LONDON (Reuters) - Britain's Burberry BRBY.L said sales in the final weeks of March would plunge by up to 80% as the impact of coronavirus already seen in China spread to Europe and the United States, causing stores to close and luxury shopping to dry up.
The British brand said like-for-like sales in the final weeks of its financial year to March 28 would be down 70% to 80%, and as a result fourth-quarter sales would be 30% lower.
Burberry, like other high-end fashion labels, saw the early impact of the coronavirus crisis in February when Chinese sales, which account for about 40% of its total, fell sharply.
Trading in other major luxury centers in Europe and the United States has slumped as the virus became a global epidemic.
“More than 60% of our stores in EMEIA (Europe, Middle East, India and Africa) and around 85% of our stores in the Americas are currently closed with those still open operating with reduced hours and with very weak footfall,” the company said on Thursday.
Major European cities including Paris, Milan and Madrid are in lockdown and international tourism has ground to a halt as countries try to slow the spread of the virus.
German fashion house Hugo Boss BOSSn.DE on Wednesday scrapped the outlook it gave for 2020 results less than two weeks ago. Like Burberry, it said many of its retail stores and concessions in Europe and North America were closed and the impact was impossible to quantify at this point.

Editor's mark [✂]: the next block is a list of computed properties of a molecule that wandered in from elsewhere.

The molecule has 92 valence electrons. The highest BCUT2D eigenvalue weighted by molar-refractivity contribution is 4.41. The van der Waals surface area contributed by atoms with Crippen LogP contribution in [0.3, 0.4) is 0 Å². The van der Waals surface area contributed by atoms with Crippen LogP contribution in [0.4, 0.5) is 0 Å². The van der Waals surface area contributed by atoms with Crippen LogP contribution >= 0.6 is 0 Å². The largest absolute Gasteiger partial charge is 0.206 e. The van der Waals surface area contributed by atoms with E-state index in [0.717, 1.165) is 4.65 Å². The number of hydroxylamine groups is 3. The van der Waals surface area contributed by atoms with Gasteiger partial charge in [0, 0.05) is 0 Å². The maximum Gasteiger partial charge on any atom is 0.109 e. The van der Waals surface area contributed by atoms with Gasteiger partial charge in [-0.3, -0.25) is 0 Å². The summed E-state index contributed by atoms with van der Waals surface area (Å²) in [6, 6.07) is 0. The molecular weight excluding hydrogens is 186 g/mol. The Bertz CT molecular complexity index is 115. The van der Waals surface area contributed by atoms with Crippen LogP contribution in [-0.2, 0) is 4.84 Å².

Burberry, famed for its trench coats and check scarves, dropped its revenue and profit forecast for the year to end-March in February when it updated on the coronavirus impact in Asia. Before that it was forecasting a low-single digit rise in revenue and a broadly stable margin.
Its shares traded up 1.5% to 1,126 pence, having fallen 19% in the last five days, and lost 44% of their value over the last month, compared to Britain’s bluechip index which is down 31% in the period.
Burberry said on Thursday trading in China had started to improve in recent weeks as shops had started to reopen.
Chief executive Marco Gobbetti has been repositioning Burberry further upmarket with refreshed product ranges by designer Riccardo Tisci, which had seen a strong early response from customers.
He said he remained confident in the strength of the brand and his strategy, and it was protecting key growth initiatives in preparation for a recovery in luxury demand.
The company said it had 600 million pounds of cash and a 300 million pound revolving credit facility, and was working to cut costs to help maintain a strong financial position.
The action would include renegotiating rents, restricting travel and reducing discretionary spending, it said.
Hargreaves Lansdown equity analyst Nicholas Hyett said the group’s balance sheet was healthy and would help the group weather the downturn, but only for so long.
“The key question for investors is how long will the current lockdowns last?,” he said.
Reporting by Sarah Young and Paul Sandle; Editing by Kate Holton and Frances Kerry
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